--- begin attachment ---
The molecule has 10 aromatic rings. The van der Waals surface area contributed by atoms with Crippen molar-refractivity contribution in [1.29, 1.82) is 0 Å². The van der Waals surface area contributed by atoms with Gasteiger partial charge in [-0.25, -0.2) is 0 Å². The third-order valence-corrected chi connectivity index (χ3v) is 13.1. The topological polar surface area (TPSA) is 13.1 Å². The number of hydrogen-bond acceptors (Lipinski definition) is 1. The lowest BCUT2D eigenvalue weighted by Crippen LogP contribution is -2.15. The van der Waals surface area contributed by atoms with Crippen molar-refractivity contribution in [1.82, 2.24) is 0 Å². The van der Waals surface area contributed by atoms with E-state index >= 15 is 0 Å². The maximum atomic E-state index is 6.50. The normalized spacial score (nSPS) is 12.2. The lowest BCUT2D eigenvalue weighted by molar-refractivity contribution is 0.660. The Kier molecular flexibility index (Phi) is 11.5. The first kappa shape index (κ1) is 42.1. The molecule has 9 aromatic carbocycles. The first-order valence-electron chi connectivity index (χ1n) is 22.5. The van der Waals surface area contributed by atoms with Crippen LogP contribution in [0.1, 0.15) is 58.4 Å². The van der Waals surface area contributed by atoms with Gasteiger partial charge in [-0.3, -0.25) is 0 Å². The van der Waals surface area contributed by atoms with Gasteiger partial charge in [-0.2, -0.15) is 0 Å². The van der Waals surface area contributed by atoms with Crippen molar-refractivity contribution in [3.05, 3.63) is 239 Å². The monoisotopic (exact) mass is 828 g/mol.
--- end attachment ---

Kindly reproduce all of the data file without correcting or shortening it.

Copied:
The molecule has 10 aromatic rings. The van der Waals surface area contributed by atoms with Crippen molar-refractivity contribution in [1.29, 1.82) is 0 Å². The van der Waals surface area contributed by atoms with Gasteiger partial charge in [-0.25, -0.2) is 0 Å². The third-order valence-corrected chi connectivity index (χ3v) is 13.1. The topological polar surface area (TPSA) is 13.1 Å². The number of hydrogen-bond acceptors (Lipinski definition) is 1. The lowest BCUT2D eigenvalue weighted by Crippen LogP contribution is -2.15. The van der Waals surface area contributed by atoms with Crippen molar-refractivity contribution in [1.82, 2.24) is 0 Å². The van der Waals surface area contributed by atoms with E-state index >= 15 is 0 Å². The maximum atomic E-state index is 6.50. The normalized spacial score (nSPS) is 12.2. The lowest BCUT2D eigenvalue weighted by molar-refractivity contribution is 0.660. The Kier molecular flexibility index (Phi) is 11.5. The first kappa shape index (κ1) is 42.1. The molecule has 9 aromatic carbocycles. The first-order valence-electron chi connectivity index (χ1n) is 22.5. The van der Waals surface area contributed by atoms with Crippen LogP contribution in [0.1, 0.15) is 58.4 Å². The van der Waals surface area contributed by atoms with Gasteiger partial charge in [-0.3, -0.25) is 0 Å². The van der Waals surface area contributed by atoms with Gasteiger partial charge in [-0.2, -0.15) is 0 Å². The van der Waals surface area contributed by atoms with Crippen molar-refractivity contribution in [3.05, 3.63) is 239 Å². The monoisotopic (exact) mass is 828 g/mol.